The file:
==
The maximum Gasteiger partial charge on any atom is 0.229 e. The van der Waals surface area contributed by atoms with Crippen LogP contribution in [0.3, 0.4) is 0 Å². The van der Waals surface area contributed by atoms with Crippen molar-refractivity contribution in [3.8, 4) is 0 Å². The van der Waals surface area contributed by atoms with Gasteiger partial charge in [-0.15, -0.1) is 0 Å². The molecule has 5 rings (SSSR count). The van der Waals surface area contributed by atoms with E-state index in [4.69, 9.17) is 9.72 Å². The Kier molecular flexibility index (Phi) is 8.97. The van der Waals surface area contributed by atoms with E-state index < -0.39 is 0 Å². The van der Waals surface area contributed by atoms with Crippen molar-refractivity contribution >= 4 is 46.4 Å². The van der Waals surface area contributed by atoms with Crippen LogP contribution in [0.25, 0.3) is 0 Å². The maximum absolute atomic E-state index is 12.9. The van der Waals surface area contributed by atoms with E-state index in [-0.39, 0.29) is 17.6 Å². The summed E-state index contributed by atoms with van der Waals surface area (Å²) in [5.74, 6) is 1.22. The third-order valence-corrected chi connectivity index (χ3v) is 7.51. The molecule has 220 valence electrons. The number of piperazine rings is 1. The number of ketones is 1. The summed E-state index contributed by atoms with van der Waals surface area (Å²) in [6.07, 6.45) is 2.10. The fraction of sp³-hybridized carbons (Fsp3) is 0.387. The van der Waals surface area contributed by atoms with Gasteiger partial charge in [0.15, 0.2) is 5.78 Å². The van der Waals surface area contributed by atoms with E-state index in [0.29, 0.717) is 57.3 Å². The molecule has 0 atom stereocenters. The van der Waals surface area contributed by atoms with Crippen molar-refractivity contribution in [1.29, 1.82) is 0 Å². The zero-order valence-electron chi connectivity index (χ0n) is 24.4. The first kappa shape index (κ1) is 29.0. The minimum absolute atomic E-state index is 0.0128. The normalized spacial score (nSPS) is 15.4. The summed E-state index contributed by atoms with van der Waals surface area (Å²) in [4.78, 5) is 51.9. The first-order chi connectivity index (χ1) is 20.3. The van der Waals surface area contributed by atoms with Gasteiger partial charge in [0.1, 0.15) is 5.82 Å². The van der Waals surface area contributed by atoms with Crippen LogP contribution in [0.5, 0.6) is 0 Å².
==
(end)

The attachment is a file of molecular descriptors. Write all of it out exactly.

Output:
The maximum Gasteiger partial charge on any atom is 0.229 e. The van der Waals surface area contributed by atoms with Crippen LogP contribution in [0.3, 0.4) is 0 Å². The van der Waals surface area contributed by atoms with Crippen molar-refractivity contribution in [3.8, 4) is 0 Å². The van der Waals surface area contributed by atoms with Gasteiger partial charge in [-0.15, -0.1) is 0 Å². The molecule has 5 rings (SSSR count). The van der Waals surface area contributed by atoms with E-state index in [4.69, 9.17) is 9.72 Å². The Kier molecular flexibility index (Phi) is 8.97. The van der Waals surface area contributed by atoms with E-state index < -0.39 is 0 Å². The van der Waals surface area contributed by atoms with Crippen molar-refractivity contribution >= 4 is 46.4 Å². The van der Waals surface area contributed by atoms with Crippen LogP contribution in [0.25, 0.3) is 0 Å². The maximum absolute atomic E-state index is 12.9. The van der Waals surface area contributed by atoms with E-state index in [-0.39, 0.29) is 17.6 Å². The summed E-state index contributed by atoms with van der Waals surface area (Å²) in [5.74, 6) is 1.22. The third-order valence-corrected chi connectivity index (χ3v) is 7.51. The molecule has 220 valence electrons. The number of piperazine rings is 1. The number of ketones is 1. The summed E-state index contributed by atoms with van der Waals surface area (Å²) in [6.07, 6.45) is 2.10. The fraction of sp³-hybridized carbons (Fsp3) is 0.387. The van der Waals surface area contributed by atoms with Gasteiger partial charge in [0.15, 0.2) is 5.78 Å². The van der Waals surface area contributed by atoms with E-state index in [0.29, 0.717) is 57.3 Å². The molecule has 0 atom stereocenters. The van der Waals surface area contributed by atoms with Crippen molar-refractivity contribution in [1.29, 1.82) is 0 Å². The zero-order valence-electron chi connectivity index (χ0n) is 24.4. The first kappa shape index (κ1) is 29.0. The minimum absolute atomic E-state index is 0.0128. The normalized spacial score (nSPS) is 15.4. The summed E-state index contributed by atoms with van der Waals surface area (Å²) in [4.78, 5) is 51.9. The first-order chi connectivity index (χ1) is 20.3. The van der Waals surface area contributed by atoms with Gasteiger partial charge in [0.1, 0.15) is 5.82 Å². The van der Waals surface area contributed by atoms with Crippen LogP contribution in [0.5, 0.6) is 0 Å².